If there’s a family history attached to the small BB airgun you hand over to them, all the better. If not, a shopping trip for their very own equipment will be just as exciting.  When it’s time to graduate onto more complex hunting tools, in preparation for the real adult hunting environment, give them an unloaded 20-gauge shotgun to see how they handle the upgrade.

If your child shows respect for the rules you are teaching them, you can think about allowing them a chambered shotgun when a covey rises. The child must show an adeptness for hunter safety at every step, and don’t forget to constantly refer them back to real-world gun handling safety 101 all the time.

How to Discern Proper Shooting Lanes: Random shooting at flushing birds is downright dangerous if it’s not done correctly. Be sure to explain the importance of how to discern the proper shooting lanes beforehand. They have to locate other hunters before they move in, never shoot at a bird that doesn’t have the sky horizon underneath them (the Blue Sky Rule), and to stay close to a responsible adult at all times.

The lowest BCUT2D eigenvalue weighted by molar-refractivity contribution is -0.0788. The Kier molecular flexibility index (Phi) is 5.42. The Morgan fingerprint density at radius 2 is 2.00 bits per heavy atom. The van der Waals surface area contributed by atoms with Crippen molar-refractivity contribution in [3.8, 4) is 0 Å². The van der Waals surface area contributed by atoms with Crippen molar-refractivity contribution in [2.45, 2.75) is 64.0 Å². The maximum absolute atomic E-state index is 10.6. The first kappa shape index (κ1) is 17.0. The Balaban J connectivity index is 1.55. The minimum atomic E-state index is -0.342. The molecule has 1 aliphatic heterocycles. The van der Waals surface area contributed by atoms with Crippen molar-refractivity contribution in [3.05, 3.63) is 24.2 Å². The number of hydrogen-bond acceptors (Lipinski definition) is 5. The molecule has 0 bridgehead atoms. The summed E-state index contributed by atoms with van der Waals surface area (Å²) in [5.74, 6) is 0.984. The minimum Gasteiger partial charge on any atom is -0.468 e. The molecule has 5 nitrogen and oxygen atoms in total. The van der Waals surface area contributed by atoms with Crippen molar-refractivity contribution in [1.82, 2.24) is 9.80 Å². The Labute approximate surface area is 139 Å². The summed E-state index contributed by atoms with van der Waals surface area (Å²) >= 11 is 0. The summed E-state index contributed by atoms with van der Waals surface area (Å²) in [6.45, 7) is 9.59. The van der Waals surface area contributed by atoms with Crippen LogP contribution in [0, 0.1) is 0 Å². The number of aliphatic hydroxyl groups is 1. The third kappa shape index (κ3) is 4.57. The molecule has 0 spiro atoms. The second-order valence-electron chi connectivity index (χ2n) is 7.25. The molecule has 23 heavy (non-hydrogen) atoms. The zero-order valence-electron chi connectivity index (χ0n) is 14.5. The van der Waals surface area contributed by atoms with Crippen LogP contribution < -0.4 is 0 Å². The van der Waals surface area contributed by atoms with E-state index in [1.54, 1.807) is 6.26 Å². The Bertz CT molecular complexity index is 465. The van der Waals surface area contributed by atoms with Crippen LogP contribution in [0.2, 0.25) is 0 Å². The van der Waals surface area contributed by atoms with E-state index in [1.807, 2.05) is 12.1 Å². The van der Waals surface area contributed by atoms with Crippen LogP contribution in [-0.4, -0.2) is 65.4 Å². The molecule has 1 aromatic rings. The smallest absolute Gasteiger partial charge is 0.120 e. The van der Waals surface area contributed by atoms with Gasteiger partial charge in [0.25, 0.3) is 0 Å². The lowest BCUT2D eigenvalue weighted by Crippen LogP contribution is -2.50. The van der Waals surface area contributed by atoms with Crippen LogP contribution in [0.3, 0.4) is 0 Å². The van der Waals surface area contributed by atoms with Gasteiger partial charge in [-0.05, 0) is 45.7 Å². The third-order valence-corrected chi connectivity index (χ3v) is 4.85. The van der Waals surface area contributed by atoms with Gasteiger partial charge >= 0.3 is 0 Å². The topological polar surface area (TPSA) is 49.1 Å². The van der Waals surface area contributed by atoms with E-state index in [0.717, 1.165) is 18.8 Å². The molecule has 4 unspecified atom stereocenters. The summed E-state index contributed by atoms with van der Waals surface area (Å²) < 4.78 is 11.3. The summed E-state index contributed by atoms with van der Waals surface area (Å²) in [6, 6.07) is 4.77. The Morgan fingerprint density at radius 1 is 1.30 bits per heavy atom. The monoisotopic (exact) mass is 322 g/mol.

Best Places for Beginner Quail Hunters

You might not want to let your child loose on an ordinary quail hunting trip the first time they have a chambered hunt. A game preserve is the perfect environment because it guarantees you some action, the flushes are easier to come by, and the walking part won’t be so hard. Game preserves are also great for when you want to train a hunting dog.

If you are lucky enough to have one in your area, there are quail hunting chapters around that host low-cost hunts for children and parents.

Use This as a Chance to Teach Your Kid Other Skills and Activities

Image used courtesy Pinterest

It should never be just about hunting. Use any outdoor activity as a chance to bond with your kids and have fun. The best thing about hunting for quail is that it doesn’t start and stop at that.

You can turn it into a camping trip and teach your kids how to pitch a tent or have a cook-out. If there’s a nearby water source, you can put fishing on the agenda as well. It’s also possible to set up a mini-target practice and shoot at some stationary targets.

When your kid bags their first quail, the next step is cleaning the bird, and dressing it for eating. You can point out the different internal organs such as the heart, liver, and gizzards. This is the best way to introduce a child to the fact that not everything comes neatly prepared by the butcher.

When you’ve taught your children gun-safety rules and quail hunting, the next activity to learn is pheasant, and maybe even a wild turkey, hunting. But the best thing is being outside with your kids and having fun.

Image used courtesy of TN.gov

Richard Brock
Richard Brock is an experienced writer who has contributed to many mainstream websites with his quality articles in consumer technology. Though he is new here, his articles are already helping tons of our daily readers to live their life better.